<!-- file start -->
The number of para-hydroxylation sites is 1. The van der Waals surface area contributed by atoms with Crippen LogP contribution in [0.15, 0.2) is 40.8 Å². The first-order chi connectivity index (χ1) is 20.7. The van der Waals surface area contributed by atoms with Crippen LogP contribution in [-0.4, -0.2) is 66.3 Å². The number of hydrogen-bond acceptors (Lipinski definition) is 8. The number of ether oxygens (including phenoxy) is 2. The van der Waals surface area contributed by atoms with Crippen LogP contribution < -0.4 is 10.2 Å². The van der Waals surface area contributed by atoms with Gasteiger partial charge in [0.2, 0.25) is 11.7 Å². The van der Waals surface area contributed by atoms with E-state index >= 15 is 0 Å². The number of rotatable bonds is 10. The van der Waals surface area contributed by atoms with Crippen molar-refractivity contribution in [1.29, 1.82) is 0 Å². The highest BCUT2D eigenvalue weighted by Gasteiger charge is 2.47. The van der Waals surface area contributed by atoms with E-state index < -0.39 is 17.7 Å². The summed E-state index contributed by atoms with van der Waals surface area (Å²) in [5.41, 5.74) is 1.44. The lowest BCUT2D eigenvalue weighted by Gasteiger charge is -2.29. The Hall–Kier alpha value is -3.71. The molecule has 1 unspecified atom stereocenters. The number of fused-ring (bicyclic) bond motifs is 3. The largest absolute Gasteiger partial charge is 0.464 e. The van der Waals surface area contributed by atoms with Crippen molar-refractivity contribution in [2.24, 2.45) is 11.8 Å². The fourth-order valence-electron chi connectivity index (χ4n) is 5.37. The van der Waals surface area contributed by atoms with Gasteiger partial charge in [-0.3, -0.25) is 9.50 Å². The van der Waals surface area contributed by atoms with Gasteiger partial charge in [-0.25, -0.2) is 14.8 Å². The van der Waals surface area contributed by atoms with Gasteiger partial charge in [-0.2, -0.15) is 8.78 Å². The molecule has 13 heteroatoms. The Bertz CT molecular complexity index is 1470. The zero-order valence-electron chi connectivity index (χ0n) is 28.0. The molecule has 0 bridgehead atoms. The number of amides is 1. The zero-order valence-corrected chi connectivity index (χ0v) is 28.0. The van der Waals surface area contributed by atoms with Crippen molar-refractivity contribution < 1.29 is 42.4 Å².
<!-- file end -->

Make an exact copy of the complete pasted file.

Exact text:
The number of para-hydroxylation sites is 1. The van der Waals surface area contributed by atoms with Crippen LogP contribution in [0.15, 0.2) is 40.8 Å². The first-order chi connectivity index (χ1) is 20.7. The van der Waals surface area contributed by atoms with Crippen LogP contribution in [-0.4, -0.2) is 66.3 Å². The number of hydrogen-bond acceptors (Lipinski definition) is 8. The number of ether oxygens (including phenoxy) is 2. The van der Waals surface area contributed by atoms with Crippen LogP contribution < -0.4 is 10.2 Å². The van der Waals surface area contributed by atoms with Gasteiger partial charge in [0.2, 0.25) is 11.7 Å². The van der Waals surface area contributed by atoms with E-state index >= 15 is 0 Å². The number of rotatable bonds is 10. The van der Waals surface area contributed by atoms with Crippen molar-refractivity contribution in [1.29, 1.82) is 0 Å². The highest BCUT2D eigenvalue weighted by Gasteiger charge is 2.47. The van der Waals surface area contributed by atoms with E-state index < -0.39 is 17.7 Å². The summed E-state index contributed by atoms with van der Waals surface area (Å²) in [5.41, 5.74) is 1.44. The lowest BCUT2D eigenvalue weighted by Gasteiger charge is -2.29. The Hall–Kier alpha value is -3.71. The molecule has 1 unspecified atom stereocenters. The number of fused-ring (bicyclic) bond motifs is 3. The largest absolute Gasteiger partial charge is 0.464 e. The van der Waals surface area contributed by atoms with Crippen molar-refractivity contribution in [2.24, 2.45) is 11.8 Å². The fourth-order valence-electron chi connectivity index (χ4n) is 5.37. The van der Waals surface area contributed by atoms with Gasteiger partial charge in [-0.3, -0.25) is 9.50 Å². The van der Waals surface area contributed by atoms with Gasteiger partial charge in [-0.25, -0.2) is 14.8 Å². The van der Waals surface area contributed by atoms with Gasteiger partial charge in [-0.2, -0.15) is 8.78 Å². The molecule has 13 heteroatoms. The Bertz CT molecular complexity index is 1470. The zero-order valence-electron chi connectivity index (χ0n) is 28.0. The molecule has 0 bridgehead atoms. The number of amides is 1. The zero-order valence-corrected chi connectivity index (χ0v) is 28.0. The van der Waals surface area contributed by atoms with Crippen molar-refractivity contribution < 1.29 is 42.4 Å².